We had a commercial video/photoshoot yesterday at the Petaluma Animal Services shelter for a project that is very dear to our hearts, it is called the Warm Bellies Initiative and it was created by the founders of P.L.A.Y. in partnership with the Petfinder Foundation. More to come on our work for this campaign soon, in the meantime you can learn more about Warm Bellies and how you can help by clicking here.

Back to the photos. While I spoke to these sweet dogs in a calm, soothing voice, I held a cookie in one hand, and in my other hand I held the camera, away from the dog’s face and around knee level. I used my camera’s back autofocus button. The camera is doing the guesswork of where you want the focus, so it takes practice (and quite a few shots) to get the winning one.

Fortunate accidents often occur with this technique, here, the focus is primarily on the kennel and the pup is barely there, but I find this image powerful and indearing, and the shallow depth of field as well as the negative space bring the eye back to the pink lips and gray nose. This dog, Blaze, is the biggest sweetheart and such a handsome fellow.

This is an example of when practicing this technique pays off, this pup was looking at me while I was kneeling and holding a cookie, the camera was in front of my knee, I made a squeaky noise, she raised her ears and I pressed the autofocus and shutter a few times. The focus thankfully landed on her nose and eyes.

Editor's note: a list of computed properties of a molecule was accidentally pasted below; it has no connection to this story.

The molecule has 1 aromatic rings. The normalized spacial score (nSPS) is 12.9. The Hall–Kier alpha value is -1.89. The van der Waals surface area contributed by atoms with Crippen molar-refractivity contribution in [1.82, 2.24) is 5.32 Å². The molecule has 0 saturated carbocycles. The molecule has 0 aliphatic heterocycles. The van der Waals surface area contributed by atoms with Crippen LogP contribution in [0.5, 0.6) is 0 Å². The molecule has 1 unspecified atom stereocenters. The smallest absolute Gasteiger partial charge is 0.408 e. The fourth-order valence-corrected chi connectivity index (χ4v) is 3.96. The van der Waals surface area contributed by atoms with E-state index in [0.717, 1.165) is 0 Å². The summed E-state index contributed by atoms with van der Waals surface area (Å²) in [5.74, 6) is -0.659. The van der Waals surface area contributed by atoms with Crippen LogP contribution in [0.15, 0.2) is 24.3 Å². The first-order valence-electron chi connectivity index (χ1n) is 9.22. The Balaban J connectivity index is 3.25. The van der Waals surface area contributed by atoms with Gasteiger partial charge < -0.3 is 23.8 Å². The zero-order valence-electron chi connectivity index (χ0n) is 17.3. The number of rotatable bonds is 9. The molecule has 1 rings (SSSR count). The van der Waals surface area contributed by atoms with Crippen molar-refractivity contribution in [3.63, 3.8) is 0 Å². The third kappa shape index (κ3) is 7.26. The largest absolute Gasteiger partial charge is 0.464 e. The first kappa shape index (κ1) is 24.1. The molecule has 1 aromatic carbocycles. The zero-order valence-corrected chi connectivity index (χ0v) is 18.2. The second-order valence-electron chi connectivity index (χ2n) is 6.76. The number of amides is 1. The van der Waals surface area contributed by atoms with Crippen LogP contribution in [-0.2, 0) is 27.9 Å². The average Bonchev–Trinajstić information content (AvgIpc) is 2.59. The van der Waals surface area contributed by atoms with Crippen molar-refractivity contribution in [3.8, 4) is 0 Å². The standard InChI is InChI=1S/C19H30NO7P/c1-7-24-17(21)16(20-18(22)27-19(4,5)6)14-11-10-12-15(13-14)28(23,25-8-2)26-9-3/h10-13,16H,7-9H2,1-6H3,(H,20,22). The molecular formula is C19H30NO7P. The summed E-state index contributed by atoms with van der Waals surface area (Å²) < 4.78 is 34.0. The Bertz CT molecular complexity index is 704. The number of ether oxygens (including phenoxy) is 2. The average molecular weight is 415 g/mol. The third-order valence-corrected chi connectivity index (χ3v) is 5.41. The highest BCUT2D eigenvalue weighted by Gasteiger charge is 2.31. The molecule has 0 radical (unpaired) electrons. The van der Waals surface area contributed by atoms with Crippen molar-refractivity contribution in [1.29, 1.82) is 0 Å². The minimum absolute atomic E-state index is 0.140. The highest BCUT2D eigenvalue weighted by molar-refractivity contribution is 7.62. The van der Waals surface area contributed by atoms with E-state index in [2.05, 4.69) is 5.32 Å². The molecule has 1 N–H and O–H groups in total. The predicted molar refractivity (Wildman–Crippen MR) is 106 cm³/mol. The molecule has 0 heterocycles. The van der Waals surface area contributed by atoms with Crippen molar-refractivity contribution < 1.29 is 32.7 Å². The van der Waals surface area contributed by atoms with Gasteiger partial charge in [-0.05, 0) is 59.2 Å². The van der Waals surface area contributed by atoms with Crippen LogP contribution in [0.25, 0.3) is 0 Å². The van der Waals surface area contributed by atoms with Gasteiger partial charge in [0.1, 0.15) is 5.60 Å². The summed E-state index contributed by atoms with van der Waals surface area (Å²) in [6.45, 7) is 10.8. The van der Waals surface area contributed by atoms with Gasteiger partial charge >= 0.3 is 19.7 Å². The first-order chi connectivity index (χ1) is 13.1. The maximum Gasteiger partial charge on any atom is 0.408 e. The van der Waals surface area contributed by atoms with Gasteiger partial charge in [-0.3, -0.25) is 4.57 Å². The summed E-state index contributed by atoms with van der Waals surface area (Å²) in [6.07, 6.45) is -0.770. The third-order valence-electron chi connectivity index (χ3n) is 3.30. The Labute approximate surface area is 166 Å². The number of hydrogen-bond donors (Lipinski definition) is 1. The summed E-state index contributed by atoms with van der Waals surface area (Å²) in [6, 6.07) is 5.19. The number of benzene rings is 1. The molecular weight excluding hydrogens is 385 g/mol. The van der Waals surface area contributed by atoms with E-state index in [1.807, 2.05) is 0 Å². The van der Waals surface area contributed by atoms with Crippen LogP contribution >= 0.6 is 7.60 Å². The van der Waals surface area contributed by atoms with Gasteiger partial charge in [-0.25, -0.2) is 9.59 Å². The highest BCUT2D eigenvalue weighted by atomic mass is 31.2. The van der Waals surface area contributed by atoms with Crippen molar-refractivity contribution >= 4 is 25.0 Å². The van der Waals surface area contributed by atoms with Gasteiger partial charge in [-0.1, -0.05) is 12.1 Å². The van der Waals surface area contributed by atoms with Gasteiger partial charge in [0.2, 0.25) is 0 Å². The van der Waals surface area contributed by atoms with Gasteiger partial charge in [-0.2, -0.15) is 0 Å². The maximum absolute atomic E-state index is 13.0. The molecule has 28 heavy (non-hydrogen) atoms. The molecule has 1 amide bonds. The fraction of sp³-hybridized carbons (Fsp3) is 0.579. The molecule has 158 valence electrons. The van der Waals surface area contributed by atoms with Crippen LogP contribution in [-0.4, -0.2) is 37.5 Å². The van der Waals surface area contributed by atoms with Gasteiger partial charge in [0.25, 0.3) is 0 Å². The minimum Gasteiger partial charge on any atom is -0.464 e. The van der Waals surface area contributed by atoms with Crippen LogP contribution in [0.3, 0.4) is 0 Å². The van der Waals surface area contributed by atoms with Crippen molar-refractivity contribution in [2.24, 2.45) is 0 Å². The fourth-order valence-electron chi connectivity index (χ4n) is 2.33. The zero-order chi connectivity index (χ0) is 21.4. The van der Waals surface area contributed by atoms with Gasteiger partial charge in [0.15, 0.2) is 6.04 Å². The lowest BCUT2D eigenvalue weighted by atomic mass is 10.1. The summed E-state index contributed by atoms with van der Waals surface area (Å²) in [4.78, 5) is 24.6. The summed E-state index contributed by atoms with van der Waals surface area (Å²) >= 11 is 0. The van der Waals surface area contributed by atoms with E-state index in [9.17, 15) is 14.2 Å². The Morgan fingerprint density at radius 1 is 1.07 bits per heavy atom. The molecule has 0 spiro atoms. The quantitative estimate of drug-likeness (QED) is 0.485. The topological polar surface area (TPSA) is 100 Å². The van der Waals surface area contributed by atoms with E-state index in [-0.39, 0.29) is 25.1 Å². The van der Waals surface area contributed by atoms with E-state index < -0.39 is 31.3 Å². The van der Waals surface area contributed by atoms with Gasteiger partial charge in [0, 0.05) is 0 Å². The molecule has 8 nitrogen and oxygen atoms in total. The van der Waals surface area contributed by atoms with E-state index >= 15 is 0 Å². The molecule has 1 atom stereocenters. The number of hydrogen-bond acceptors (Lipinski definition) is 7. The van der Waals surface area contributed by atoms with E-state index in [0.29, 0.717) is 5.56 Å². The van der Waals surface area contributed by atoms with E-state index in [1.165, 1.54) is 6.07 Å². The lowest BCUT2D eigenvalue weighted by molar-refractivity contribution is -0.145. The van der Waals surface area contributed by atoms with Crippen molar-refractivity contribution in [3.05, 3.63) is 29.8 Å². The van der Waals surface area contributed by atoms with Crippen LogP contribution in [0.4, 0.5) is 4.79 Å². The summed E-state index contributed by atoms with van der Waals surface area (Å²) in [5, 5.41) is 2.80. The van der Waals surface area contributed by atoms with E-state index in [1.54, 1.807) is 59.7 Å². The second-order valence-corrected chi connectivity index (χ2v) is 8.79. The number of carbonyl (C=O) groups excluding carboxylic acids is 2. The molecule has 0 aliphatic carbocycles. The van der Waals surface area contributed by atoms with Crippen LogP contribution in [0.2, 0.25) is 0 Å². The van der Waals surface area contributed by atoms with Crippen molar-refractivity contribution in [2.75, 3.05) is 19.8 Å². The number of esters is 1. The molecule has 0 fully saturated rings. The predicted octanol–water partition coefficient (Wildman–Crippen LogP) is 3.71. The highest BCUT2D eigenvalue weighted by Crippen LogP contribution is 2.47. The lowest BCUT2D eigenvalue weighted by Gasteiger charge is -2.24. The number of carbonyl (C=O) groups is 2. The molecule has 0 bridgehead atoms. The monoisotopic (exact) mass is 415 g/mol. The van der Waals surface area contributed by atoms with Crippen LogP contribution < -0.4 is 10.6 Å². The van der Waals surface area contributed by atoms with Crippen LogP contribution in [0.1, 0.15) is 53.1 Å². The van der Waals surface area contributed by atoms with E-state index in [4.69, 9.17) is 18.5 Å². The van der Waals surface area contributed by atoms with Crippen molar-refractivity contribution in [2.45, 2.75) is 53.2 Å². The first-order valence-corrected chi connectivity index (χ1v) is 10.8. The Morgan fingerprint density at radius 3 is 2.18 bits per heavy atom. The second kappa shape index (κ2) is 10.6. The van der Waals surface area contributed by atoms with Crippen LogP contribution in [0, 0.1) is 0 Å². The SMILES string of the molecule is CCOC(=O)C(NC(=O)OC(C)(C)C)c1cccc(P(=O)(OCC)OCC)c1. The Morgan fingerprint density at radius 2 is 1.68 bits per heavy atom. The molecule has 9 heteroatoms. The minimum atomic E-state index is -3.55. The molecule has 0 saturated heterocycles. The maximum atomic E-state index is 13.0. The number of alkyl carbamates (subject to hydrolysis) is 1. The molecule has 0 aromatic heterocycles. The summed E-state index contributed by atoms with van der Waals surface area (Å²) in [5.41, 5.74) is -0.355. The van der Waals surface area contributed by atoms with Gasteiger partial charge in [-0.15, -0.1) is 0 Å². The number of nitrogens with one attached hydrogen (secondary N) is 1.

Follow the blog ring now and go see what Tiffany Haulton of Haulton Photography captured this week. Hi Tiffany!


Sneek Peek: Momo

Posted on: Tuesday, January 10, 2012

from the Photo Lab

We are back! To welcome 2012, we thought we would dedicate our first blog post of the year to Momo, the little pug that sealed 2011 for us.

Below are a couple of our favorite images from Momo’s photoshoot. Although it was a particularly cold and gloomy day, Momo and her parents had a blast; and in one of those fortunate moments a camera allows you to capture, she illustrates one of the greatest lessons to be learned from dogs. You might recognize Momo from P.L.A.Y. Pet Lifestyle and You‘s popular blog post Momo Mondays. Momo’s parents are the masterminds behind P.L.A.Y. and we are so thrilled to have had the pleasure to photograph their beloved little lady. We are also beyond excited to be collaborating with P.L.A.Y. on their Warm Bellies Initiative featured on the newest issue of Bark Magazine. Click here to learn more about Warm Bellies.